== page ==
The tribe of Gad during the march through the wilderness had their place with Simeon and Reuben on the south side of the tabernacle ( Numbers 2:14 ). The tribes of Reuben and Gad continued all through their history to follow the pastoral pursuits of the patriarchs ( Numbers 32:1-5 ).
The portion allotted to the tribe of Gad was on the east of Jordan, and comprehended the half of Gilead, a region of great beauty and fertility ( Deuteronomy 3:12 ), bounded on the east by the Arabian desert, on the west by the Jordan ( Joshua 13:27 ), and on the north by the river Jabbok. It thus included the whole of the Jordan valley as far north as to the Sea of Galilee, where it narrowed almost to a point.
This tribe was fierce and warlike; they were "strong men of might, men of war for the battle, that could handle shield and buckler, their faces the faces of lions, and like roes upon the mountains for swiftness" ( 1 Chronicles 12:8 ; 5:19-22 ). Barzillai ( 2 Samuel 17:27 ) and Elijah ( 1 Kings 17:1 ) were of this tribe. It was carried into captivity at the same time as the other tribes of the northern kingdom by Tiglath-pileser ( 1 Chronicles 5:26 ), and in the time of ( Jeremiah 49:1 ) their cities were inhabited by the Ammonites.
a band; a troop
(a troop ).
(gadh, "fortune"; Gad):
1. The Name:
The seventh son of Jacob, whose mother was Zilpah (Genesis 30:11), and whose birth was welcomed by Leah with the cry, "Fortunate!" Some have sought to connect the name with that of the heathen deity Gad, of which traces are found in Baal-gad, Migdal-gad, etc. In the blessing of Jacob (Genesis 49:19) there is a play upon the name, as if it meant "troop," or "marauding band." "Gad, a troop shall press upon him; but he shall press upon their heel" (Hebrew gadh, gedhudh, yeghudhennu, wehu yaghudh `aqebh). Here there is doubtless a reference to the high spirit and valor that characterized the descendants of Gad. The enemy who attacked them exposed himself to grave peril. In the blessing of Moses again (Deuteronomy 33:20) it is said that Gad "dwelleth as lioness, and teareth the arm, yea, the crown of the head." Leonine qualities are ascribed to the Gadites, mighty men of valor, who joined David (1 Chronicles 12:8,14). Their "faces were like the faces of lions, and they were as swift as the roes upon the mountain." Among their captains "he that was least was equal to a hundred, and the greatest to a thousand."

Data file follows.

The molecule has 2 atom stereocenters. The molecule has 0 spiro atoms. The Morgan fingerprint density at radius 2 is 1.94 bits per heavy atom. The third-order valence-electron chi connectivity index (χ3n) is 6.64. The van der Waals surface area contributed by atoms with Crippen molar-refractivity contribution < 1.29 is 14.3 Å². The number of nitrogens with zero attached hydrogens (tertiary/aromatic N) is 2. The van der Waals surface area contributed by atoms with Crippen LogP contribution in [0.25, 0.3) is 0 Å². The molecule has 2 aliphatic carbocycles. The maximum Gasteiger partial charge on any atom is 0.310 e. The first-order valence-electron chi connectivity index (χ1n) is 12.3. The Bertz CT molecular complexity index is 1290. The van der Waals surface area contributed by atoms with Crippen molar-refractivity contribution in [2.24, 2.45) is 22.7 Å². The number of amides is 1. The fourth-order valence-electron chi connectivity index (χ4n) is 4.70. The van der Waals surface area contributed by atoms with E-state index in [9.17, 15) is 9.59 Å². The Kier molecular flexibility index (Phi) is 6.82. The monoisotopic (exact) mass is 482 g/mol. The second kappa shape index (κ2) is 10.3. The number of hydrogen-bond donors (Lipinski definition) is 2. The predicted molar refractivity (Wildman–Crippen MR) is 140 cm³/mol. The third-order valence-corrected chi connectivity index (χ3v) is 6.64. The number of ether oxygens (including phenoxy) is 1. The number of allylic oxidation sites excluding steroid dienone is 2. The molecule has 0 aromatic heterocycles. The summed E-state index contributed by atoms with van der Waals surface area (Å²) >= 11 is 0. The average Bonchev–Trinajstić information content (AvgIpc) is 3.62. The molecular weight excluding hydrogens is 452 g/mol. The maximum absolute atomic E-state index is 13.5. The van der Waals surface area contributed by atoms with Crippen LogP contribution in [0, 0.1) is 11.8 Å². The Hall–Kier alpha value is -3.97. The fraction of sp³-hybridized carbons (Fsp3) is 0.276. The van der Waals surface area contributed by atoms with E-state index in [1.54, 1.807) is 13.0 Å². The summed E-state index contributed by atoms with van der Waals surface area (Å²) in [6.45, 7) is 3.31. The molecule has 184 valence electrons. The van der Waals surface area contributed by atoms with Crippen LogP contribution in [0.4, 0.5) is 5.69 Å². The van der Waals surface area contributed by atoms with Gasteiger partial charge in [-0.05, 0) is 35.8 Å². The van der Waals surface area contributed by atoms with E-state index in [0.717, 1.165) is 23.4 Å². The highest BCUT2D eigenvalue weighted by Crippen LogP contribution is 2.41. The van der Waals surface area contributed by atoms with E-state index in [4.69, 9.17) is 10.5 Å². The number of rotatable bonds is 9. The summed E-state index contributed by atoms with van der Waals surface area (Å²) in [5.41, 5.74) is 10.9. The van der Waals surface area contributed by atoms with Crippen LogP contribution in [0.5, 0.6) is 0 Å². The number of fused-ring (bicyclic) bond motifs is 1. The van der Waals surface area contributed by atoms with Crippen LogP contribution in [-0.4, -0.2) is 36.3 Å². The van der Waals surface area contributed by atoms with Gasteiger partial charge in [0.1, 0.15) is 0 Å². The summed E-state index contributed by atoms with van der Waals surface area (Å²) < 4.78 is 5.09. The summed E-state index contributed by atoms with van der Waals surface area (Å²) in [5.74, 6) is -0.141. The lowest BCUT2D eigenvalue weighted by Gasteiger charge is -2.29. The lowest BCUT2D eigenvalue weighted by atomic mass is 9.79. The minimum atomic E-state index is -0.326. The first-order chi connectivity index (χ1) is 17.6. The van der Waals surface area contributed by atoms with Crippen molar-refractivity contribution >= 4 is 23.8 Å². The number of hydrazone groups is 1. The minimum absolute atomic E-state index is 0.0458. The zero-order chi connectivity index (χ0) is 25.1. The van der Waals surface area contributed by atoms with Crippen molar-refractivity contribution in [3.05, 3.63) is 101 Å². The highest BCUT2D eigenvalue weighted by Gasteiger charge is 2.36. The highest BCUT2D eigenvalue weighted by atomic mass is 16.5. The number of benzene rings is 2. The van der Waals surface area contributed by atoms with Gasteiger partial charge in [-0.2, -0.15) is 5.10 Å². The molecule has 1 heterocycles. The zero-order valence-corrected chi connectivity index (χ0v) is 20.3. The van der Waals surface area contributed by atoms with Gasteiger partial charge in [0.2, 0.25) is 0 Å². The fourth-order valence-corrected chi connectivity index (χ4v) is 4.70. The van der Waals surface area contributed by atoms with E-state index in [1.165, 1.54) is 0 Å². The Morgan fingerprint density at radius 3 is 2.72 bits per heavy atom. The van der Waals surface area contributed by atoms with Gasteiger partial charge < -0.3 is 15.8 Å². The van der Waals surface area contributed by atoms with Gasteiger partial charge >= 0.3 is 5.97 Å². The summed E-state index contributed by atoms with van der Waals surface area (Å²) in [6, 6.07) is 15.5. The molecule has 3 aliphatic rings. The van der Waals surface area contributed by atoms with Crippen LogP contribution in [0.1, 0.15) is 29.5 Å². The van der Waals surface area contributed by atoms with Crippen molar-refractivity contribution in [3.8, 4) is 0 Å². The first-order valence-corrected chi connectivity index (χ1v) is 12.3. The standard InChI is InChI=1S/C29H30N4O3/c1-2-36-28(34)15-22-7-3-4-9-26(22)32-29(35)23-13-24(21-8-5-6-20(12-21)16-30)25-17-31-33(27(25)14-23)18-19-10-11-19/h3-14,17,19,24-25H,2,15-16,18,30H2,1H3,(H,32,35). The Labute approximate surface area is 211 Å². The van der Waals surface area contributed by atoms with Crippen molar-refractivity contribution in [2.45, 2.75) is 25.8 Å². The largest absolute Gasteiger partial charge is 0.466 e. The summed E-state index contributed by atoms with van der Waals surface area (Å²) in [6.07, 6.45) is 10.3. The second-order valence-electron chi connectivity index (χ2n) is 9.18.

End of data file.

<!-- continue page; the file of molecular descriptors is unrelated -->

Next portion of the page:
2. The Tribe:
Of the patriarch Gad almost nothing is recorded. Seven sons went down with him into Egypt, when Jacob accepted Joseph s invitation (Genesis 46:16). At the beginning of the desert march Gad numbered 45,650 "from twenty years old and upward, all that were able to go forth to war" (Numbers 1:24). In the plains of Moab the number had fallen to 40,500 (Numbers 26:18). The place of Gad was with the standard of the camp of Reuben on the South side of the tabernacle (Numbers 2:14). The prince of the tribe was Eliasaph, son of Deuel (Numbers 1:14), or Reuel (Numbers 2:14). Among the spies Gad was represented by Geuel son of Machi (Numbers 13:15).
3. The Tribal Territory:
From time immemorial the dwellers East of the Jordan have followed the pastoral life. When Moses had completed the conquest of these lands, the spacious uplands, with their wide pastures, attracted the great flock-masters of Reuben and Gad. In response to their appeal Moses assigned them their tribal portions here: